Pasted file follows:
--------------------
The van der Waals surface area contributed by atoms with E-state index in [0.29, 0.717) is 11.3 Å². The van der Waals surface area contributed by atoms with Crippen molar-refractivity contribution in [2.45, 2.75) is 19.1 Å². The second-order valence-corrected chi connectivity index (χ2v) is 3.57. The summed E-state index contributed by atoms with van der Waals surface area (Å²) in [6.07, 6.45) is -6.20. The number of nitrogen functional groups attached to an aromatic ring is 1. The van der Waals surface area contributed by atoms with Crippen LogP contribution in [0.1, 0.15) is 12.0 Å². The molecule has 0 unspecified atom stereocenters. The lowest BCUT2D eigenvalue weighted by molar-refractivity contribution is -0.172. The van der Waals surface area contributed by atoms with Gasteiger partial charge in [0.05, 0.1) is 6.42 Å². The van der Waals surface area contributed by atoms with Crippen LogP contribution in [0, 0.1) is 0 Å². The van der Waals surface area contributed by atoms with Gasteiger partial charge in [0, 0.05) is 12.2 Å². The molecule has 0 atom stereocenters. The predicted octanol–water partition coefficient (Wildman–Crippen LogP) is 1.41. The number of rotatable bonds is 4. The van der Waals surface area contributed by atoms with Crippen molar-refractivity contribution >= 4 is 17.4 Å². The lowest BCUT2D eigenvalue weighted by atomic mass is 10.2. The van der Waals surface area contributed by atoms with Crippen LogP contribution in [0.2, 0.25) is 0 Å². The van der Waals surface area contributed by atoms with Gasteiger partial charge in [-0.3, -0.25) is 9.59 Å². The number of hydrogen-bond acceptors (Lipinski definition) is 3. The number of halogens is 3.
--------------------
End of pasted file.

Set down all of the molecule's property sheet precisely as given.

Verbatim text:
The van der Waals surface area contributed by atoms with E-state index in [0.29, 0.717) is 11.3 Å². The van der Waals surface area contributed by atoms with Crippen molar-refractivity contribution in [2.45, 2.75) is 19.1 Å². The second-order valence-corrected chi connectivity index (χ2v) is 3.57. The summed E-state index contributed by atoms with van der Waals surface area (Å²) in [6.07, 6.45) is -6.20. The number of nitrogen functional groups attached to an aromatic ring is 1. The van der Waals surface area contributed by atoms with Crippen LogP contribution in [0.1, 0.15) is 12.0 Å². The molecule has 0 unspecified atom stereocenters. The lowest BCUT2D eigenvalue weighted by molar-refractivity contribution is -0.172. The van der Waals surface area contributed by atoms with Gasteiger partial charge in [0.05, 0.1) is 6.42 Å². The van der Waals surface area contributed by atoms with Crippen LogP contribution in [0, 0.1) is 0 Å². The van der Waals surface area contributed by atoms with Gasteiger partial charge in [0, 0.05) is 12.2 Å². The molecule has 0 atom stereocenters. The predicted octanol–water partition coefficient (Wildman–Crippen LogP) is 1.41. The number of rotatable bonds is 4. The van der Waals surface area contributed by atoms with Crippen molar-refractivity contribution >= 4 is 17.4 Å². The lowest BCUT2D eigenvalue weighted by atomic mass is 10.2. The van der Waals surface area contributed by atoms with Crippen LogP contribution in [0.2, 0.25) is 0 Å². The van der Waals surface area contributed by atoms with Gasteiger partial charge in [-0.3, -0.25) is 9.59 Å². The number of hydrogen-bond acceptors (Lipinski definition) is 3. The number of halogens is 3.